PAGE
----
Field maple, hedge maple, common maple (Eng), arce menor, moscón, arce común (Spa), auró blanc (Cat), azcarro (Baq), alguergue (Glg), bordo-comúm (Por).
DID YOU KNOW...? Because of its abundance in Europe this is the most commonly represented maple leaf in Gothic and Romanesque column capitals.
Deciduous tree that can be up to 20 m tall, with a straight trunk and dense and wide-spreading branches that form a close-packed crown. The leaves are deciduous, simple, and not hairy on either side. They are 3-8 cm long and palmate usually with 5 deep lobes. There are cases where the basal lobes are missing which leads to confusion with the Montpellier Maple (Acer monspessulanum L.), but the leaf size, form and arrangement of the fruit is unmistakable. The leaves are opposite, secrete latex when cut, and have long, reddish stalks. The flowers are greenish and somewhat inconspicuous, and are borne in hanging groups in spring. The fruit are paired, and known as samaras, or keys, and have a membranous wing to allow them to be dispersed by the wind. The seeds ripen in autumn, are flattened and have wings that form an angle close to 180°.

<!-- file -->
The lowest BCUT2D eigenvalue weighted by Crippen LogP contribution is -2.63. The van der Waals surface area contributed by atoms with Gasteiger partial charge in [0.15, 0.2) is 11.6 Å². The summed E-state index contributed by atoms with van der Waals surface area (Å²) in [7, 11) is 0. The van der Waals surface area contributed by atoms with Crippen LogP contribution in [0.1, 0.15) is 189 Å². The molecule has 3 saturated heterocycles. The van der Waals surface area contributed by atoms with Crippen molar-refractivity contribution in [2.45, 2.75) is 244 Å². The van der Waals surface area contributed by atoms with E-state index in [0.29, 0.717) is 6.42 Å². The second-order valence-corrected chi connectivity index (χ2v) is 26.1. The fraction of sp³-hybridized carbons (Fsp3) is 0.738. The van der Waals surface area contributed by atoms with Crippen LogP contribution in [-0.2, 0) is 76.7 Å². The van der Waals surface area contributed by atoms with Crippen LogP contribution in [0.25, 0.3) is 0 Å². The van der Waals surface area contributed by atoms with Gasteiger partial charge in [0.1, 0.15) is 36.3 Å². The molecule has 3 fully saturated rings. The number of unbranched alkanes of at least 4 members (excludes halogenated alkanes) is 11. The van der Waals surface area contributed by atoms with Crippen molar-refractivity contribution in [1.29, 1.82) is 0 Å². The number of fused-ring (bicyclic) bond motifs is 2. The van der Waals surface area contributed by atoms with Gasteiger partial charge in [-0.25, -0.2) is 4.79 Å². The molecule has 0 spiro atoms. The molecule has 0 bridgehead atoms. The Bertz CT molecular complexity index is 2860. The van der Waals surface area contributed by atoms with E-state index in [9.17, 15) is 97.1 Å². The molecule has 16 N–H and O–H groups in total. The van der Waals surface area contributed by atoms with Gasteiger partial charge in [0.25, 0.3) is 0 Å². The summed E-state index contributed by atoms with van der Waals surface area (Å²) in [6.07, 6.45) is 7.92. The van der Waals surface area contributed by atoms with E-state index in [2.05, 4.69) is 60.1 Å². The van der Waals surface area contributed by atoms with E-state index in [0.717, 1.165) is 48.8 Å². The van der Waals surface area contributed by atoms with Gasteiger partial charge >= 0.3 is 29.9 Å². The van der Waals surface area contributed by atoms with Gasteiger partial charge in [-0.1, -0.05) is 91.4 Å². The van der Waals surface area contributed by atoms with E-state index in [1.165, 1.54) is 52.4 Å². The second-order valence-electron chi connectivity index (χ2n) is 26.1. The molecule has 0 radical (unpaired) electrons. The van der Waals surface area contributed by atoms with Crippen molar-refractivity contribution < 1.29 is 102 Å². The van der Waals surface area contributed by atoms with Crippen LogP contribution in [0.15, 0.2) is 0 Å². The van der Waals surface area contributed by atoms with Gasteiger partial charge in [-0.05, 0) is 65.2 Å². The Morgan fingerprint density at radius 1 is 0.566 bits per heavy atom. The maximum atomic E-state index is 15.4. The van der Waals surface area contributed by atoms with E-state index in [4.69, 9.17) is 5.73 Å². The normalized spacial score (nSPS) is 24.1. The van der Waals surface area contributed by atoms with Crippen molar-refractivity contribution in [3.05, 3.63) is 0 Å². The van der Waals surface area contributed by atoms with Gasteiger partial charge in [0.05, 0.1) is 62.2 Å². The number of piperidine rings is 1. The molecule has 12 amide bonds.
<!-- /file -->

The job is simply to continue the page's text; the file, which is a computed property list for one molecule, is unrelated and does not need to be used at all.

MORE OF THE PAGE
This species is usually found along rivers, in gorges, on shady slopes or within stands of other trees such as Portuguese oaks, English oaks, beeches, holm oaks and firs. It also appears in hedgerows and shrubby fringes, and is rarely found forming stands or copses. It is found at altitudes of up to 1200 m, can stand the cold well, and mainly grows on limestones and cool soils. This species can live up to 150 years.
It is found across Europe, in Asia (Caucasus, Siberia, Mongolia, Turkestan and Asia Minor), and north Africa. It lives in the northern half of the Iberian Peninsula, principally in the northeast.